Atasoy et al. 2015, looking at brain connectome-specific harmonic electromagnetic waves, states: “Remarkably, the critical relation between the neural field patterns and the delicate excitation–inhibition balance fits the neurophysiological changes observed during the loss and recovery of consciousness.”
Vanrullen 2016 examines perceptual cycles and reviews the literature supporting the notion that perception and consciousness is a stream of snapshots. While not addressing causality of EM fields directly, it is implicated with the statement: “Recently popularized single-trial analyses of electrophysiological signals can be used to probe the causal influence of spontaneous brain states (such as the phase of oscillatory cycles) on perception.”
Meyer et al. 2017 looked at EEG state-dependent memory function in lab rats conditioned to a fear response induced by electric shocks and subjected to various intrahippocampal chemical injections, including gaboxadol. They conclude: “Activation of hippocampal extrasynaptic GABAAR via GBX [gaboxadol] can cause state-dependent learning. Here we show that GBX may cause this effect by increasing delta and reducing gamma oscillations in the hippocampus and disrupting retrieval-induced hippocampal–cortical theta coherence.” While a chemical intervention was performed, these researchers suggest that the chemical intervention leads to changes in the EM fields and those field changes are the proximate cause of the observed changes to memory.
Weineck et al. 2020 examined bat calls and echolocations and found that gamma synchrony patterns were predictive of when bats would issue a call. If synchrony patterns are predictive in ways that synaptic dynamics are not, it suggests that EM fields are causal.
“Oscillopathies” as evidence for EM field causal potency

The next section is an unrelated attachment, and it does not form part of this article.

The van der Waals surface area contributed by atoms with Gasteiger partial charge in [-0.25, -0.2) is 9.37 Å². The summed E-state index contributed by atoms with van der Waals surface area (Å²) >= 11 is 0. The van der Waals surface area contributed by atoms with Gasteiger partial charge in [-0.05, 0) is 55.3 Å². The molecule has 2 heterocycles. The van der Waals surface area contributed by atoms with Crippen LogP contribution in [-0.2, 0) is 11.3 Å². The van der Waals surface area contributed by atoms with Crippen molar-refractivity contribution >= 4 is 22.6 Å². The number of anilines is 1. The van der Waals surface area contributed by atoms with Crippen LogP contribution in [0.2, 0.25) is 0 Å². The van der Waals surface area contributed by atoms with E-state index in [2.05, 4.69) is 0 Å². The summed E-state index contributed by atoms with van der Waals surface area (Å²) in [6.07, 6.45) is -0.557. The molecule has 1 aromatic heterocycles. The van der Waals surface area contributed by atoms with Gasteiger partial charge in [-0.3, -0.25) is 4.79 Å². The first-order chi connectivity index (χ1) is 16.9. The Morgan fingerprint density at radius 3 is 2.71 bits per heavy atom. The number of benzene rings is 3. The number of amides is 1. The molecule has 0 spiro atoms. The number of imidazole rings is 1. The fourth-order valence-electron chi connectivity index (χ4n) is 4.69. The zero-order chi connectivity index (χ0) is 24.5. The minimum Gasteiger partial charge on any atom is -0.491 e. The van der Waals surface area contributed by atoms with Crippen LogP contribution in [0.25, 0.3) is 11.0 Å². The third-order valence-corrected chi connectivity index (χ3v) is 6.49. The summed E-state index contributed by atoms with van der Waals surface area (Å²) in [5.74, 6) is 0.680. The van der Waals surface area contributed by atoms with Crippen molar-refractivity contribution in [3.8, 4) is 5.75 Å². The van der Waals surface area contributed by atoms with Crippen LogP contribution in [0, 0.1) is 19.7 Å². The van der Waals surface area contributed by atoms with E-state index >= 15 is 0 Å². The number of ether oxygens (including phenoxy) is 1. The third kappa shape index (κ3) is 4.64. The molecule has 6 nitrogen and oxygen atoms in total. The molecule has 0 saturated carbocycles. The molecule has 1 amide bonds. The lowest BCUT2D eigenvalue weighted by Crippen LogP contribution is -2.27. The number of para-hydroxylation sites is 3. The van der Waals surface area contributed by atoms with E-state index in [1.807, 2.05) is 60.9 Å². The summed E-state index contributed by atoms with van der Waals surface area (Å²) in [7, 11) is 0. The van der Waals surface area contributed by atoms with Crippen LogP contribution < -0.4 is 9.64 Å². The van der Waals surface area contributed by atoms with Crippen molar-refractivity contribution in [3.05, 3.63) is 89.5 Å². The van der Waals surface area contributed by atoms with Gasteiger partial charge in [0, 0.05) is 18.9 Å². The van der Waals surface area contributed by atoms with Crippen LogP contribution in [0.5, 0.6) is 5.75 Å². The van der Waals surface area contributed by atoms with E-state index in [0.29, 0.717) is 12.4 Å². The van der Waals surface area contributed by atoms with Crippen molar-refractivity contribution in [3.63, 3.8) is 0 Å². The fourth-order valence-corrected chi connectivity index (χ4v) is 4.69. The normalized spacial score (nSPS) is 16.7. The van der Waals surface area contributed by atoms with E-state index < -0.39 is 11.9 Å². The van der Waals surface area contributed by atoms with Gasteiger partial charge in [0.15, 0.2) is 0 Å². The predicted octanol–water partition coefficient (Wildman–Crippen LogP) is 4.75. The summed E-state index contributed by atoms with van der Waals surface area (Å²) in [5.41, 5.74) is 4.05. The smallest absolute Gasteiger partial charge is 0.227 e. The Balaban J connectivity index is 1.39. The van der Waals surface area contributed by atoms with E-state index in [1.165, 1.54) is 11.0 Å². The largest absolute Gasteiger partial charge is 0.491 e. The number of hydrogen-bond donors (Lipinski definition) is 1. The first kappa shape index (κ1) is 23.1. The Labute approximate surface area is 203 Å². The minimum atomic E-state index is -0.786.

There is also a growing body of knowledge connecting various brain and cognitive dysfunctions with “oscillopathies,” which are problems with the brain’s normal field oscillations. If this link is well-established experimentally — in terms of dysregulated EM field oscillations being tightly correlated with various brain and cognitive dysfunctions — this is another type of substantial evidence for the view that EM fields are causal. I list some of this interesting new research below:
- Alzheimer’s: Iaccarino et al. 2016 Gamma frequency entrainment attenuates amyloid load and modifies microglia
- Parkinson’s: Lakatos et al. 2019 describe how oscillation dysregulation is implicated in Parkinson’s
- Schizophrenia: Learning disabilities linked to schizophrenia may be caused by oscillopathies; Tononi’s new book chapter on sleep disorders, depression and schizophrenia
- Epilepsy: Neureka Challenge
- Depression: Cole et al. 2020 found that a new intermittent TBS technique was 90% effective at mitigating depression in patients who did not respond to traditional depression medications; Tononi’s new book chapter on sleep disorders, depression and schizophrenia
- Insomnia: 2016 review of sleep spindles in sleeping disorders; slow intracranial oscillations (tACS) help insomnia